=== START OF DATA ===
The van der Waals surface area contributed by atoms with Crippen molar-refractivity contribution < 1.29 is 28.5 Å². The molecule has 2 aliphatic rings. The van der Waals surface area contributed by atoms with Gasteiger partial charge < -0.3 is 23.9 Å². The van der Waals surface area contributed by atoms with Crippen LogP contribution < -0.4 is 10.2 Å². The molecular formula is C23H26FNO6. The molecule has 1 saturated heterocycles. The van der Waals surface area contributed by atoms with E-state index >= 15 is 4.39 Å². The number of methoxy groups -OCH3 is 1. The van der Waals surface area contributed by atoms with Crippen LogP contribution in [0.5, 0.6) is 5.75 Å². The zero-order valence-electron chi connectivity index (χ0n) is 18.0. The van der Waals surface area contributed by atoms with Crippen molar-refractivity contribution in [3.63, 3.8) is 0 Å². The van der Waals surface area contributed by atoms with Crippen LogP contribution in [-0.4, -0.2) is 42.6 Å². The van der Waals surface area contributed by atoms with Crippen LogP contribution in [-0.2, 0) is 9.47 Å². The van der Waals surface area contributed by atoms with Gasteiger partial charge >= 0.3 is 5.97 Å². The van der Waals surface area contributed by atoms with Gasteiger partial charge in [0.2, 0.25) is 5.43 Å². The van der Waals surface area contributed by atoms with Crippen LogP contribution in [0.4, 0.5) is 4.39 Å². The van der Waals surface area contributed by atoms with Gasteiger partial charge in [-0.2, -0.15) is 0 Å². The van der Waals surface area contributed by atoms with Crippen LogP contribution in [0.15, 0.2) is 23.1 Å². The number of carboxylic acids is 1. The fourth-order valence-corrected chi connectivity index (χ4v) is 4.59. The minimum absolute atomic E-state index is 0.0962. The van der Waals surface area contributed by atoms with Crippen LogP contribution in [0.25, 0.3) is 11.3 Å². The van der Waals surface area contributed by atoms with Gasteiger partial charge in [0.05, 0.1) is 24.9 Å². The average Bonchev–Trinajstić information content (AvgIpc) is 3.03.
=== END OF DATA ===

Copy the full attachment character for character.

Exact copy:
The van der Waals surface area contributed by atoms with Crippen molar-refractivity contribution < 1.29 is 28.5 Å². The molecule has 2 aliphatic rings. The van der Waals surface area contributed by atoms with Gasteiger partial charge < -0.3 is 23.9 Å². The van der Waals surface area contributed by atoms with Crippen LogP contribution < -0.4 is 10.2 Å². The molecular formula is C23H26FNO6. The molecule has 1 saturated heterocycles. The van der Waals surface area contributed by atoms with E-state index >= 15 is 4.39 Å². The number of methoxy groups -OCH3 is 1. The van der Waals surface area contributed by atoms with Crippen LogP contribution in [0.5, 0.6) is 5.75 Å². The zero-order valence-electron chi connectivity index (χ0n) is 18.0. The van der Waals surface area contributed by atoms with Crippen molar-refractivity contribution in [3.63, 3.8) is 0 Å². The van der Waals surface area contributed by atoms with Crippen LogP contribution in [-0.4, -0.2) is 42.6 Å². The van der Waals surface area contributed by atoms with Crippen LogP contribution in [-0.2, 0) is 9.47 Å². The van der Waals surface area contributed by atoms with Gasteiger partial charge >= 0.3 is 5.97 Å². The van der Waals surface area contributed by atoms with Gasteiger partial charge in [0.2, 0.25) is 5.43 Å². The van der Waals surface area contributed by atoms with Crippen LogP contribution in [0.4, 0.5) is 4.39 Å². The van der Waals surface area contributed by atoms with Gasteiger partial charge in [-0.2, -0.15) is 0 Å². The van der Waals surface area contributed by atoms with Crippen LogP contribution in [0.15, 0.2) is 23.1 Å². The number of carboxylic acids is 1. The fourth-order valence-corrected chi connectivity index (χ4v) is 4.59. The minimum absolute atomic E-state index is 0.0962. The van der Waals surface area contributed by atoms with Crippen LogP contribution in [0.25, 0.3) is 11.3 Å². The van der Waals surface area contributed by atoms with Gasteiger partial charge in [0.05, 0.1) is 24.9 Å². The average Bonchev–Trinajstić information content (AvgIpc) is 3.03.